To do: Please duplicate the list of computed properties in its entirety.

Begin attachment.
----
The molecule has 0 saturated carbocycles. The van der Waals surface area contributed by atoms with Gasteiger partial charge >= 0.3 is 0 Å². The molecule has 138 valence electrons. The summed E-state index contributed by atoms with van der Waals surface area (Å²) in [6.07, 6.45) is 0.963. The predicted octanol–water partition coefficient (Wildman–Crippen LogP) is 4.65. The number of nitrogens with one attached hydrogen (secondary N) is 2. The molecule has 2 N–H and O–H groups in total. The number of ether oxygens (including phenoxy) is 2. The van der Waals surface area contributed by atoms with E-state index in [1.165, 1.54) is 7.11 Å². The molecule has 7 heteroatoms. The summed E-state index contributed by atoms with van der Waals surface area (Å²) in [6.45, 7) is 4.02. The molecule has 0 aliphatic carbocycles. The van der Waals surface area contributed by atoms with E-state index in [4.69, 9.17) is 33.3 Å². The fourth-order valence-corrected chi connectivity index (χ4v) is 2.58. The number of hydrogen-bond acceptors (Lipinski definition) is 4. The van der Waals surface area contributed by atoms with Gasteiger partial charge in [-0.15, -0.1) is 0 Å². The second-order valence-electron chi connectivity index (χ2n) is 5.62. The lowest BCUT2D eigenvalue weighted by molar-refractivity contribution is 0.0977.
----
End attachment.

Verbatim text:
The molecule has 0 saturated carbocycles. The van der Waals surface area contributed by atoms with Gasteiger partial charge >= 0.3 is 0 Å². The molecule has 138 valence electrons. The summed E-state index contributed by atoms with van der Waals surface area (Å²) in [6.07, 6.45) is 0.963. The predicted octanol–water partition coefficient (Wildman–Crippen LogP) is 4.65. The number of nitrogens with one attached hydrogen (secondary N) is 2. The molecule has 2 N–H and O–H groups in total. The number of ether oxygens (including phenoxy) is 2. The van der Waals surface area contributed by atoms with E-state index in [1.165, 1.54) is 7.11 Å². The molecule has 7 heteroatoms. The summed E-state index contributed by atoms with van der Waals surface area (Å²) in [6.45, 7) is 4.02. The molecule has 0 aliphatic carbocycles. The van der Waals surface area contributed by atoms with E-state index in [4.69, 9.17) is 33.3 Å². The fourth-order valence-corrected chi connectivity index (χ4v) is 2.58. The number of hydrogen-bond acceptors (Lipinski definition) is 4. The van der Waals surface area contributed by atoms with Gasteiger partial charge in [-0.15, -0.1) is 0 Å². The second-order valence-electron chi connectivity index (χ2n) is 5.62. The lowest BCUT2D eigenvalue weighted by molar-refractivity contribution is 0.0977.